Friends chosen to re-live childhood for new book
ELDERLY people in a care home are being asked to turn the clock back to help compile a unique history of their lives. Residents at BUPA s Abbotsbury Residential Home in Mead End, Biggleswade, have been chosen to take part in the Living History project. Al
ELDERLY people in a care home are being asked to turn the clock back to help compile a unique history of their lives.
Residents at BUPA's Abbotsbury Residential Home in Mead End, Biggleswade, have been chosen to take part in the Living History project.
All the residents, many in their 80s, are being asked to remember their childhood, what it was like going to school in Biggleswade, Sandy and Potton, growing up in the towns and villages and eventually going to work and having families of their own.
Families of residents are also being encouraged to join in the project providing documents and photographs that will be displayed in the giant scrapbook.
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Among those who have already volunteered to take part are three residents who were at school together in Biggleswade.
In charge of the project that will last six months is carer Susan Young.
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"We will have a theme each month and we have started with what it was like bathing and going to the toilet in the old days," said Mrs Young.
"The old chamber pots are now flower pots of course but many of them remember outside toilets which often more than one family used and bathing once a week in a tin bath often in front of the fire.
"There will be a display in the home to show what we are doing and we are encouraging families of residents to help us with pictures or anything that reflects the past in Biggleswade, Sandy or Potton.
"The three who were at school together have wonderful memories when they were children and are enjoying remembering their childhood together."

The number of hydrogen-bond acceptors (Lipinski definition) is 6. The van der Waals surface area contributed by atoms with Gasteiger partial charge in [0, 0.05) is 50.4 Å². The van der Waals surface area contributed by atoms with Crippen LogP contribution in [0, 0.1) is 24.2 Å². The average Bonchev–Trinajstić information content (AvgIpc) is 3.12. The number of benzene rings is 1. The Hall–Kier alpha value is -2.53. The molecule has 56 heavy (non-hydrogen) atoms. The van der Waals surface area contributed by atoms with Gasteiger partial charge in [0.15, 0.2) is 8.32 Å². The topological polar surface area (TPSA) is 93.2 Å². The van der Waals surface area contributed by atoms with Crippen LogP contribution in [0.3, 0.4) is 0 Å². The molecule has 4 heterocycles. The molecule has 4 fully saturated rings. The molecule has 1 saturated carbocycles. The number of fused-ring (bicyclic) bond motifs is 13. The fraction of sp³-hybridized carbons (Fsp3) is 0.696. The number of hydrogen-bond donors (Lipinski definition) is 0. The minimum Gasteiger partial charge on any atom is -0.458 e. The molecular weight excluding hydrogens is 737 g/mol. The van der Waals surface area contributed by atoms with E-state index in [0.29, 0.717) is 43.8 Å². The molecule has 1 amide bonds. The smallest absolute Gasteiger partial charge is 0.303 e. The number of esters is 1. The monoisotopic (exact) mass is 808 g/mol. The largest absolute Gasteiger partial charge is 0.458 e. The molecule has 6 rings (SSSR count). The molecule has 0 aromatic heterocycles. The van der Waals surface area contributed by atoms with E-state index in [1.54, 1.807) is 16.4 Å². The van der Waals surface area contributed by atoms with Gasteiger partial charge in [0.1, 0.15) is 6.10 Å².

The three residents who were at Biggleswade Church of England School in Shortmead Street together are Alma Hill and Lillian Reed, both 84, and David France 82. All three recalled their schooldays with great clarity. Lillian was one of nine children born in the White Lion pub which was run by her father while Alma was born in Hitchin Street and David was born close to the town centre.
"Almost 80 years have passed since we all first met and we all remember the times we had together at our first school," said Alma.
"Biggleswade was a lovely little market town. But there were no cars, and we had no electricity or telephones. At school the only heating in winter was a coal fire and we walked everywhere.
"But we had great fun with each other. I would spend a lot of time with Lillian at her father's pub playing.
"It is wonderful we are all together again after so many years and we are looking forward to helping produce a book on Biggleswade's history."
Lillian, who married a Londoner and moved to the capital before returning to Biggleswade soon afterwards to escape the Blitz, said: "I always had to be in bed by 6pm because the pub was open then for customers.
"Even though times were hard we loved life and never complained like people do now. I have always loved Biggleswade and love talking about the town."
David went on to start a successful painting and decorating business which his sons now run.
"I remember the school and in the woodwork lessons getting a chunk of wood thrown at me when I misbehaved," said David, who served in the Royal Artillery during the D-Day landings.
"I remember Alma and Lillian as children even though I was younger than them. Now we still talk about the old days."
So what is the recipe for a happy life?
"It starts with discipline," said Alma. "Then comes respect for other people. There is too much greed. Learn to live a simple life and be able to talk to other people and never forget good family values."
The Living History project is an initiative run by BUPA Care Homes and BUPA Community Connections and is intended to help residents reminisce and incorporate their memories in a lasting feature at the home.